7.10.2007

Sprint Gets it Wrong

So, Consumerist and Seth Godin both posted on the Sprint letters cancelling 1000 customers for demanding service today.

Consumerist being Consumerist they took the consumer side with very little analysis. Seth being (IMHO) contrary took the Sprint side.

When I was getting my MBA we had a couple of people in our team building class who worked in sales/support at a large multi-national brokerage house. They presented as a problem to the class the exact same scenario -- customers who "call too much" but who don't have enough money invested to "make them worth it." They had self-trading on the phone and online, but these customers either didn't want to use it, or didn't know how (or had complex issues.)

Their suggested "process improvement" -- cut off those poor sods at 3 calls/month.

I asked if they had contemplated any of the following:

  • Targeting these people for training in how to use the web customer service, such as a video sent to the home
  • Having someone call the people and walk them through the web service or phone service, showing them how
  • Sending them literature on how to use the service

Both classmates looked sort of blank and asked why they would bother to help the customers, they just wanted them to go away...

Sprint obviously wants these people to go away. They have problems which Sprint hasn't empowered anyone to fix. They want (gasp!) working phones and correct billing, and that's just not something Sprint has decided to provide to these users.

So Sprint decides to get rid of them. Here's the problem with that -- 469,000 Google hits for "sprint letters cancelling service". Sprint just got a very black eye online. People will remember that if you have a problem with Sprint, Sprint is not there to help you. Moreover, Sprint employees will know that if they don't solve someones problems - that's OK, because Sprint will dump them!

The letters were the quick and dirty way out. The letters also smeared that dirt all over the Sprint reputation. Sprint obviously has a way to identify these customers. Sprint also undoubtedly has CSRs which handle the large, complex international corporate accounts. Accounts Sprint (remember, also Nextel) doesn't ever want to loose. How quickly could five of those people, empowered to solve these cases, have made 950 of the 1000 people happy? And how loyal would those customers have been after a solution, some hand holding, and maybe a free car charger or couple hundred text messages?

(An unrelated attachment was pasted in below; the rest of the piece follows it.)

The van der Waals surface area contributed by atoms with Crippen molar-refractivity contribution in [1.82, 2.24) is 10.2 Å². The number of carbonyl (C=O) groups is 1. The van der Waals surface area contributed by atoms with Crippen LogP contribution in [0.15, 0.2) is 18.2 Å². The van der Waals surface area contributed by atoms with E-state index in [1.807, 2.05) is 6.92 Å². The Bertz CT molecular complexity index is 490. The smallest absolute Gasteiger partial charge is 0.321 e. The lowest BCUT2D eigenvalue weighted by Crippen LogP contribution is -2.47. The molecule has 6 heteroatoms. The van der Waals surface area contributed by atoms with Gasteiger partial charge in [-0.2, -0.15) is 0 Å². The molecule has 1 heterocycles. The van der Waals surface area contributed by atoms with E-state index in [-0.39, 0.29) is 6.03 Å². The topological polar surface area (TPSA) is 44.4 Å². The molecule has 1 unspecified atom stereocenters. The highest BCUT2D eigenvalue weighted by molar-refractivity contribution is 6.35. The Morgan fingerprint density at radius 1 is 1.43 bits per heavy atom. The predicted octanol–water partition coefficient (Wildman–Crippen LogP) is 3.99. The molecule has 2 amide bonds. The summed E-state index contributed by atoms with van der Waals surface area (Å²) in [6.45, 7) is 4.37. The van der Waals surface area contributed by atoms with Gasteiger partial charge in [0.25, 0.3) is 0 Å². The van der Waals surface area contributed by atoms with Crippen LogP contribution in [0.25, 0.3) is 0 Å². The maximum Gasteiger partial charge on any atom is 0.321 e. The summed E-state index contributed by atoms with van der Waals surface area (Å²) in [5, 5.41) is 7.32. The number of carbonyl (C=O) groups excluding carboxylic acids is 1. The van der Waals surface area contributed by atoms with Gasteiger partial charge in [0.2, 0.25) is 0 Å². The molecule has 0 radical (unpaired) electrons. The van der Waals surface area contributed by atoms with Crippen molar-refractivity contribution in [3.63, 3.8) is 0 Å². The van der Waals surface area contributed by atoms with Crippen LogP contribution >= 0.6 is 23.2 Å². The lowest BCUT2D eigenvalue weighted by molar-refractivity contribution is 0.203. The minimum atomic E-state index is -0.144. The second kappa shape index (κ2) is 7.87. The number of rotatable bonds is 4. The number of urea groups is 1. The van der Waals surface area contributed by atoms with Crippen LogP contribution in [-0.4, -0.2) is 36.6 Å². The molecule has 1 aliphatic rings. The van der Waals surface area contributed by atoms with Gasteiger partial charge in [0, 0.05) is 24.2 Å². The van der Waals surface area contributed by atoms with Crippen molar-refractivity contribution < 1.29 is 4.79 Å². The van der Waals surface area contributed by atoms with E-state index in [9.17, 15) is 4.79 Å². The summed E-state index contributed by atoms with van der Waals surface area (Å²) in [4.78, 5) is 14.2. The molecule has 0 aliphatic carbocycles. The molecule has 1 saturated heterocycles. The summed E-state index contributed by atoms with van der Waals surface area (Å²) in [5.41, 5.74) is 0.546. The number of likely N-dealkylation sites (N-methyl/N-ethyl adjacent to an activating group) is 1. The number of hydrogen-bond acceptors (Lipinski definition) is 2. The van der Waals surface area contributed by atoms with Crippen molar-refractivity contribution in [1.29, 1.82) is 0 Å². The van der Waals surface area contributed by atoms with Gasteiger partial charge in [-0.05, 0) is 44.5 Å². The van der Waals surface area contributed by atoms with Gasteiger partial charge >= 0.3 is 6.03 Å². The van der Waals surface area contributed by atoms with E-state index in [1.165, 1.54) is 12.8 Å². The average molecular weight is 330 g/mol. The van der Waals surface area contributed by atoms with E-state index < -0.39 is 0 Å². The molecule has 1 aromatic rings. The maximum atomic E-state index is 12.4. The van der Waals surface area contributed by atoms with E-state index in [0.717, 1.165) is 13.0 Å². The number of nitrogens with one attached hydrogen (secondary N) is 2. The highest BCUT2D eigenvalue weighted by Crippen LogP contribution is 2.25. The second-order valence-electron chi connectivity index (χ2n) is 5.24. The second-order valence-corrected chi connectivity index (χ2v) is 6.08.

I really don't think you want your company to be known as the place that throws out customers for you screwing things up. What next, when you take the Big Mac back to McDonald's because you ordered a Chicken Fillet no Mayo, not a Big Mac, they refund your money and bar you from ever entering a McDonald's again? How long would it be before McDonald's customer service became truly awful? How long after that until no one was left to eat at McDonald's?

4 comments:

Anonymous said...

'469,000 Google hits for "sprint letters cancelling service"' How are you using that as a metric for how bad this will be for Sprint? Isn't it also possible that people will also be happy that the time it takes them to reach a CSR will hopefully decrease? And many of those 470K aren't even about Sprint firing their customer. This is definitely an interesting topic and I like your take on it, though I take Seth's side on this one.

Yet Another Girl said...

It was the quickest metric I could come up w/ on my lunch hour?

I still think if Sprint had taken the CSR's that help the big clients -- b/c face it, Sprint goes to great lengths to make sure the phones for VIPs with multi-million dollar corporate contracts ALWAYS work -- and empowered them to solve these cases they could have fixed many, many of these.

(And sorted out the "we don't want these people" as well, if that's a determination that needed to be made.)

Since we have the story of some of these people who got these letters, we know Sprint never made proactive moves... but made the people call in and get transferred and hung up on and all the rest.

Tom Coombs said...

I saw and wrote about this on my blog too. I think I am in your camp, the customer is the most important person in this equation, after all they are the ones spending $80+ a month.

My take was that these customers problems were an opportunity for Sprint to learn something new about their offerings and customer service. Apparently, they didn't see it that way.

Tom Coombs
http://www.tomcoombs.net

radams36 said...

I'm going to suggest that EVERYONE who reads this do what I just did - call Sprint at 1-800-SPRINT1 (sales) and let them know why you will never do business with Sprint. A few hundred calls to them might convince them to change their mind about this unprofessional and despicable policy.

For my part, I think there needs to be a standard of common courtesy and of professionalism that supercedes profitability, at least to a point. Sprint obviously feels otherwise. Hanging up in someone's face should be reserved for extreme cases, not just for the company's convenience.